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Learning from mistakes

I love how some people can tie their regular daily lives back to learning … like “everything I know about learning design I learned from raising a puppy”. My work & personal lives have never been that synced up. I did however, have the following “AHA!” moment recently about how people learn more from mistakes than from doing things correctly.

I planted my first garden this year – I mean I did the whole thing… bough the seeds, planted them, talked to them every day, dug the rows, planted my new seedlings outside in perfectly straight rows, admired them, bragged about them… the whole thing.

And then a rabbit ate all but a row of peas. I’d been told to use chicken wire to keep the animals out. I’d been told to plant them in the backyard so I could keep an eye on them. And… I’d been told to plant them in pots so they could be covered more easily. Obviously I didn’t follow the instructions of the seasoned gardeners.

I made a mistake. I’m now starting over – I bought more seeds, I planted them, I talk to them every day, and next week I’ll dig my rows and cover them neatly in chicken wire.

If the worst case scenario hadn’t happened – I wouldn’t have learned how to properly garden in an urban area.

Instructions aren’t enough – people learn by their mistakes and the feedback they get as a result of those mistakes.

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Categories: gardening, learning Tags: , ,

Thinking online?

September 9, 2009 Leave a comment

I’ve been thinking about thinking…. and how/where I do my best thinking. I work online – I design eLearning on virtual teams for clients that are often in another country. I share, connect, collaborate, engage, and discuss online for my work everyday. And I like it.

But I think on paper. If I had my way, I’d think on a giant whiteboard the size of my cubicle, but I don’t think IBM will pay for it 🙂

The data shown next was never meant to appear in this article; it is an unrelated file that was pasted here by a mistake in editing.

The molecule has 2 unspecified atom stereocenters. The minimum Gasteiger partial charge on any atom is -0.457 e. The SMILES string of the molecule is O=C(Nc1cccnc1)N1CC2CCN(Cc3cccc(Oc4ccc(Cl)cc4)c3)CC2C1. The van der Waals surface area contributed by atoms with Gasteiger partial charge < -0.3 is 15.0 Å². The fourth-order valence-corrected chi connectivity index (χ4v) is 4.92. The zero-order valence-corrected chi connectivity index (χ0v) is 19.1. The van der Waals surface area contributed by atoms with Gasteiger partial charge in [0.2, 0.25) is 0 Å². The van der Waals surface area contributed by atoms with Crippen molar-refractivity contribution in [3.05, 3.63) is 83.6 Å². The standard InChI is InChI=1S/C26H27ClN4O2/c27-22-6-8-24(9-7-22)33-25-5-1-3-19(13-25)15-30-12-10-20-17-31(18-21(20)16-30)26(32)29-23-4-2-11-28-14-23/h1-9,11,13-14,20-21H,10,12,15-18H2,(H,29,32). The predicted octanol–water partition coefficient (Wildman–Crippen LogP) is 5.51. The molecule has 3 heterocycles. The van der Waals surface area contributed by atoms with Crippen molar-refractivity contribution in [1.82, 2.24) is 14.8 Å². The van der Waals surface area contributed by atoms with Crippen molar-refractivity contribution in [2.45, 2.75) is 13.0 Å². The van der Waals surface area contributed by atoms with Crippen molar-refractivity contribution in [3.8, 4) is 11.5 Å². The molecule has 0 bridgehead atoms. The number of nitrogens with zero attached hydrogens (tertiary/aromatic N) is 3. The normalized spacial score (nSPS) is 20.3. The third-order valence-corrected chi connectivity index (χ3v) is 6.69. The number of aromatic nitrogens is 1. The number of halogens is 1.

That’s my dirty little secret. I think on paper. I use a blue (or black in a pinch) and a red pen and I draw lines, circles, words, etc. I underline for emphasis and I put a star next to points that are really important. It’s a simple system. It’s a flexible system. And I keep it a secret for the most part.

When my thought process is done I might write up the results in bullet points or in a presentation and post it online.

I’ve tried mindmaps. I’ve tried Visio. I’ve tried all the office suite products to document my ideas during a thinking session. But ultimately it comes down to my little black book and two pens.

Powered by ScribeFire.

Categories: visual thinking Tags: , ,

Social Learning – a review of the review

September 3, 2009 Leave a comment

One of this week’s social learning questions of the day (SLQOTD) on twitter was to post our thoughts on Richard Bacal’s controversial review of ASTD president, Tony Bingham’s article on social learning (Learning Gets Social).

When I initially read the question I was curious as to how controversial one could be when discussion social learning. We’ve been doing it for centuries after all.

Was I ever wrong.

In an effort to be fair, I attempted to read both the original article and the critique. However after about 15 minutes trying to access the ASTD article, and refusing to pay for the membership, I gave up. It could be user error, but I simply could not access the content without a membership (as an aside, I had already registered at ASTD.org and had a customer number, but that did not appear to be sufficient).

In the end I only read Bacal’s review of the article. I tend to agree with a two of his key points and disagree with a third.

The first point I agree with, we don’t define the terminology. Social learning, informal learning, formal learning, etc. are tossed about as though they are common language. The concept is old, but how we use them now is new. Quite frankly I agree, define your terminology up front or in an appendix so both you and your readers are on a level playing field. This applies to everyone, not just Bingham.

To drink my own champagne here… For me, personally, social learning is the increase in knowledge or skills obtained from others (online or in person) by leveraging their experiences (context) or joint experiences. Informal learning is the ad-hoc learning that takes place on the job, in response to an immediate need for knowledge/skills. Obviously these definitions apply to workplace learning and may change over time.

Next, I’d also agree that we’ve stopped referencing reliable, verifiable data. I feel like the “learning profession” has taken on a mob mentality with respect to social learning. We’re all shouting about how great it is and how you’ll be left behind if you don’t jump on the bandwagon immediately. Whether or not that’s true, how do you make a business case to engage a consultant or internal staff to address this apparent gaping hole in your learning strategy without information on potential results. Now, I’m not a measurement “expert”, but I can appreciate why “social learning” seems a bit woolly to some.